A Civil War Is Raging in Israel. Now the State Must Rebuild From the Ruins

Demonstrators at a rally supporting Prime Minister Benjamin Netanyahu, Tel Aviv, November 26, 2019.
Jack Guez / AFP

A civil war is raging in Israel. It’s not like the one in Iraq or the one that tore Lebanon apart for 15 years. There’s no bloodshed here yet, but the war is going on in cyberspace, and with blows exchanged in Tel Aviv squares as the sides threaten to bring millions onto the streets.

Meanwhile, the state is being run by a frightened caretaker government, with the tribes as mentioned by President Reuven Rivlin deteriorating into political militias. Feelings of distrust, frustration and despair are creating the base that stokes outbursts from the public.

Ostensibly, this is a battle over Benjamin Netanyahu’s fate, but actually it’s a struggle over the overall system. The prime minister’s opponents portray his remaining in power as a crime against democracy, an insult to morality, integrity and the foundations of proper governance. His supporters latch onto the law that lets a prime minister continue to serve under an indictment.

The law, after all, is the basis for the alliance between government and the citizens. For Netanyahu’s supporters, anyone who questions the legitimacy of his rule is akin to someone negating the rule of law itself. This is how the demand to remove Netanyahu has turned from a personal matter into an ideological campaign waged around the status of the rule of law in a democratic Israel. It has become a polemic on the character of society.

Should Robin Hood be prosecuted for allegedly accepting gifts and bribes worth hundreds of thousands of shekels from wealthy people around the world while giving the weaker segments of society  – the “Second Israel,” the “riff-raff”  – status and power? Or should he be viewed as a deplorable highway robber?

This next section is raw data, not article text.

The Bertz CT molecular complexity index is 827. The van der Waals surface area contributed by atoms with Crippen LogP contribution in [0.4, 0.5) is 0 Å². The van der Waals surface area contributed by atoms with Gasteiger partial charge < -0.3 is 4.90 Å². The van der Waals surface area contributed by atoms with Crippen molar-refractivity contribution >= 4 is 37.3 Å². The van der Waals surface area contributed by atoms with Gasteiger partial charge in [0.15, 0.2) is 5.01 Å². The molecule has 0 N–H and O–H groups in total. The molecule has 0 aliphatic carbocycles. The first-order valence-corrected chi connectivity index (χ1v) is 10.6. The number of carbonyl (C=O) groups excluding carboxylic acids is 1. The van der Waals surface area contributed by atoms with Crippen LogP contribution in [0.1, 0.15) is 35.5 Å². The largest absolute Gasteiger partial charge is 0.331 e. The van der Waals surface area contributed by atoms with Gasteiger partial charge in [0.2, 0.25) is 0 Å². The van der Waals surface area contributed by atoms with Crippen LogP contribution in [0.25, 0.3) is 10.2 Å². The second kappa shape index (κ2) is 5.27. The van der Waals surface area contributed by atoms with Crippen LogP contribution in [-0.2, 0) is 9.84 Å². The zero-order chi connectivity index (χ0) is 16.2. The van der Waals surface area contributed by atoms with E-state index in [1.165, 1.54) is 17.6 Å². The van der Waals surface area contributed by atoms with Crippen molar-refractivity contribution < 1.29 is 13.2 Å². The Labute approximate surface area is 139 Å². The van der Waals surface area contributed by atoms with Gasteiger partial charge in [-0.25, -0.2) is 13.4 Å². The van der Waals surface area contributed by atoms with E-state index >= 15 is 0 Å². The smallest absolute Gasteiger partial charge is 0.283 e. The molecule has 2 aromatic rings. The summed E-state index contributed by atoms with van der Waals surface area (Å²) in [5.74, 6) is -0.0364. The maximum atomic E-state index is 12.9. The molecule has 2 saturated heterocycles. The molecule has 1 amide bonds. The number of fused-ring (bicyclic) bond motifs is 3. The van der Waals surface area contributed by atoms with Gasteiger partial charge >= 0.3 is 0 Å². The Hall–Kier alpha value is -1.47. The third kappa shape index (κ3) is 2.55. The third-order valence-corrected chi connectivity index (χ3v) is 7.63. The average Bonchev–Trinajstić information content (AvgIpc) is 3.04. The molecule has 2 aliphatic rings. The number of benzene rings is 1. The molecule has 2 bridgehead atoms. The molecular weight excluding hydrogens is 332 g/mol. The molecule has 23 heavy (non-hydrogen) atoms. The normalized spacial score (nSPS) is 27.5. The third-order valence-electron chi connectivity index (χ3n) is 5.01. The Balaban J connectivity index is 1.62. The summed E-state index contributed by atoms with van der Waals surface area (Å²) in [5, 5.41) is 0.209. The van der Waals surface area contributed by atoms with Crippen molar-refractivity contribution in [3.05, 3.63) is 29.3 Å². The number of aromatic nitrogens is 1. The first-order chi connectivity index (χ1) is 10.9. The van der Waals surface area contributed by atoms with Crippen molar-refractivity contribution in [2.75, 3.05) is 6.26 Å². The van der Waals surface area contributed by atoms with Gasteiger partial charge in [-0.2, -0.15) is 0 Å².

To his followers there’s no doubt: “The rule of law is not above the law,” as Culture Minister Miri Regev put it. We can scoff at her ignorance, but she faithfully represents a dilemma: letting Netanyahu stay in power while bringing him to justice. How do we resolve this contradiction?

“Only the citizens of this country will determine who leads this country,” Regev declared. “Only you are sovereign. Your voice cannot be ignored. Your voice is the final verdict.”

The law is just a bunch of words and letters, the will of the people is the real law and the city square is the court for handing down the verdict on the prime minister. For Netanyahu’s followers, obeying a written law isn’t only a political surrender, it’s a class defeat, an end of history and a return to rule by a mafia that wrote the warped laws in the first place, not seeing that it now faces a revered and exceptional leader.

Some people are calling on Likud members to wean themselves off Bibi, while others are saying we shouldn’t be beheading him after a public trial. We should allow the court – the same court that’s the subject of the overall dispute – to decide his fate, maybe letting him finish his term because time is limited until his trial begins. This is commendable generosity that only someone who’s certain of victory can allow himself – “the enemy is vanquished; our law has defeated their law.”

But without referring to the damage Netanyahu can still inflict in a term lasting only a few months, and without considering the threat of granting him immunity that hasn’t completely passed, we should note that extending his tenure could lead to further extensions until the final post-appeal ruling is reached. His immediate removal is essential if we want to start taking down the barricades, rebuilding from the ruins and returning the rebuilt house to its rightful owners.

The attorney general can no longer hide within the narrow confines of the law when he rules on whether Netanyahu can form a government, after he so meticulously drew up the charges against the prime minister. It’s not Netanyahu that Likud and the public must be weaned off. They must be weaned off the link Netanyahu created between his leadership and a detestation of the law.

His immediate removal from the political stage isn’t the revenge of one tribe against another. It’s the restoration of the debate on values and ideology to its rightful place, after it was tossed out when Netanyahu turned the debate into a debate on one person.